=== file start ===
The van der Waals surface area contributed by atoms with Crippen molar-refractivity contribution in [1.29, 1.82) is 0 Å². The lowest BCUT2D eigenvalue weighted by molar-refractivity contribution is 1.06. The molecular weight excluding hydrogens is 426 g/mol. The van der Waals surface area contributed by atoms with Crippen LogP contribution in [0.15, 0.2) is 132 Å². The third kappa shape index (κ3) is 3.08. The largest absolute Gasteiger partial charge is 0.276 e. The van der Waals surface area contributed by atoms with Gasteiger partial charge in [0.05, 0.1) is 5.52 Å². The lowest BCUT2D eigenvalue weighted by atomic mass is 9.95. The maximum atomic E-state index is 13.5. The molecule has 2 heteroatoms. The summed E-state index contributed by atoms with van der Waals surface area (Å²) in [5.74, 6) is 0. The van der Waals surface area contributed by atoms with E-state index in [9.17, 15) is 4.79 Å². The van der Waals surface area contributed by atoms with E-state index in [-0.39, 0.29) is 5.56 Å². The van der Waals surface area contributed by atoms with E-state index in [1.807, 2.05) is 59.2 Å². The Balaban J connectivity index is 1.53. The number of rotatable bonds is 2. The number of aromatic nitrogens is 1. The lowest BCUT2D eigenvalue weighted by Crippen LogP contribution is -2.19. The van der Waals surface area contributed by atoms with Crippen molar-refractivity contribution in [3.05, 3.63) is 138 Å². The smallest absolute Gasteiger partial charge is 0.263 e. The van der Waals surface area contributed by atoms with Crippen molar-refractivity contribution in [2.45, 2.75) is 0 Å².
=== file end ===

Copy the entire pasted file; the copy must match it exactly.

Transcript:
The van der Waals surface area contributed by atoms with Crippen molar-refractivity contribution in [1.29, 1.82) is 0 Å². The lowest BCUT2D eigenvalue weighted by molar-refractivity contribution is 1.06. The molecular weight excluding hydrogens is 426 g/mol. The van der Waals surface area contributed by atoms with Crippen LogP contribution in [0.15, 0.2) is 132 Å². The third kappa shape index (κ3) is 3.08. The largest absolute Gasteiger partial charge is 0.276 e. The van der Waals surface area contributed by atoms with Gasteiger partial charge in [0.05, 0.1) is 5.52 Å². The lowest BCUT2D eigenvalue weighted by atomic mass is 9.95. The maximum atomic E-state index is 13.5. The molecule has 2 heteroatoms. The summed E-state index contributed by atoms with van der Waals surface area (Å²) in [5.74, 6) is 0. The van der Waals surface area contributed by atoms with E-state index in [9.17, 15) is 4.79 Å². The van der Waals surface area contributed by atoms with E-state index in [-0.39, 0.29) is 5.56 Å². The van der Waals surface area contributed by atoms with E-state index in [1.807, 2.05) is 59.2 Å². The Balaban J connectivity index is 1.53. The number of rotatable bonds is 2. The number of aromatic nitrogens is 1. The lowest BCUT2D eigenvalue weighted by Crippen LogP contribution is -2.19. The van der Waals surface area contributed by atoms with Crippen molar-refractivity contribution in [3.05, 3.63) is 138 Å². The smallest absolute Gasteiger partial charge is 0.263 e. The van der Waals surface area contributed by atoms with Crippen molar-refractivity contribution in [2.45, 2.75) is 0 Å².